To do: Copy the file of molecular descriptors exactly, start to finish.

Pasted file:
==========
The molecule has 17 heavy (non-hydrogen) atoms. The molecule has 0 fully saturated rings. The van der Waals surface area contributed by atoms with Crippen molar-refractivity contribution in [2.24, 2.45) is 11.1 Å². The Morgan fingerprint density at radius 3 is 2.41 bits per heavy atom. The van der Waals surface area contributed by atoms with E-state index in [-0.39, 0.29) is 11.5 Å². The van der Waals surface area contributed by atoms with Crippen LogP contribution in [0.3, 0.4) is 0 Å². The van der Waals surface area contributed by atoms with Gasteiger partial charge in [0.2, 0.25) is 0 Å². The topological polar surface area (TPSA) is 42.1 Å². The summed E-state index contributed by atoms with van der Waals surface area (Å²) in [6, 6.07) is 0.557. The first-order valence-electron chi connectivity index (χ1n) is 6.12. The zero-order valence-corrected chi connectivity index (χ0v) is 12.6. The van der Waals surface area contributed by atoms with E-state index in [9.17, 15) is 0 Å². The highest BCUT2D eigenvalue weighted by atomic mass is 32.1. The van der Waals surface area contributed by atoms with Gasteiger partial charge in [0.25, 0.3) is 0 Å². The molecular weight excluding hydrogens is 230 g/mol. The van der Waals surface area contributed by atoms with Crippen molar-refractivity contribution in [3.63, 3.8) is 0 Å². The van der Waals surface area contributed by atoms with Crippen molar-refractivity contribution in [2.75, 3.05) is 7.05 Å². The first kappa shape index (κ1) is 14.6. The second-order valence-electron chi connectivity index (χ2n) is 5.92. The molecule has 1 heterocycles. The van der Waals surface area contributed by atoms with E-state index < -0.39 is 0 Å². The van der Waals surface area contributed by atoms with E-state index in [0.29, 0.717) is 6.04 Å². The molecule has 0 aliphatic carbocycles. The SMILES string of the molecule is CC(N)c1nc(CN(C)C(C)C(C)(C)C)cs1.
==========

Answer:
The molecule has 17 heavy (non-hydrogen) atoms. The molecule has 0 fully saturated rings. The van der Waals surface area contributed by atoms with Crippen molar-refractivity contribution in [2.24, 2.45) is 11.1 Å². The Morgan fingerprint density at radius 3 is 2.41 bits per heavy atom. The van der Waals surface area contributed by atoms with E-state index in [-0.39, 0.29) is 11.5 Å². The van der Waals surface area contributed by atoms with Crippen LogP contribution in [0.3, 0.4) is 0 Å². The van der Waals surface area contributed by atoms with Gasteiger partial charge in [0.2, 0.25) is 0 Å². The topological polar surface area (TPSA) is 42.1 Å². The summed E-state index contributed by atoms with van der Waals surface area (Å²) in [6, 6.07) is 0.557. The first-order valence-electron chi connectivity index (χ1n) is 6.12. The zero-order valence-corrected chi connectivity index (χ0v) is 12.6. The van der Waals surface area contributed by atoms with E-state index in [9.17, 15) is 0 Å². The highest BCUT2D eigenvalue weighted by atomic mass is 32.1. The van der Waals surface area contributed by atoms with Gasteiger partial charge in [0.25, 0.3) is 0 Å². The molecular weight excluding hydrogens is 230 g/mol. The van der Waals surface area contributed by atoms with Crippen molar-refractivity contribution in [3.63, 3.8) is 0 Å². The van der Waals surface area contributed by atoms with Crippen molar-refractivity contribution in [2.75, 3.05) is 7.05 Å². The first kappa shape index (κ1) is 14.6. The second-order valence-electron chi connectivity index (χ2n) is 5.92. The molecule has 1 heterocycles. The van der Waals surface area contributed by atoms with E-state index < -0.39 is 0 Å². The van der Waals surface area contributed by atoms with E-state index in [0.29, 0.717) is 6.04 Å². The molecule has 0 aliphatic carbocycles. The SMILES string of the molecule is CC(N)c1nc(CN(C)C(C)C(C)(C)C)cs1.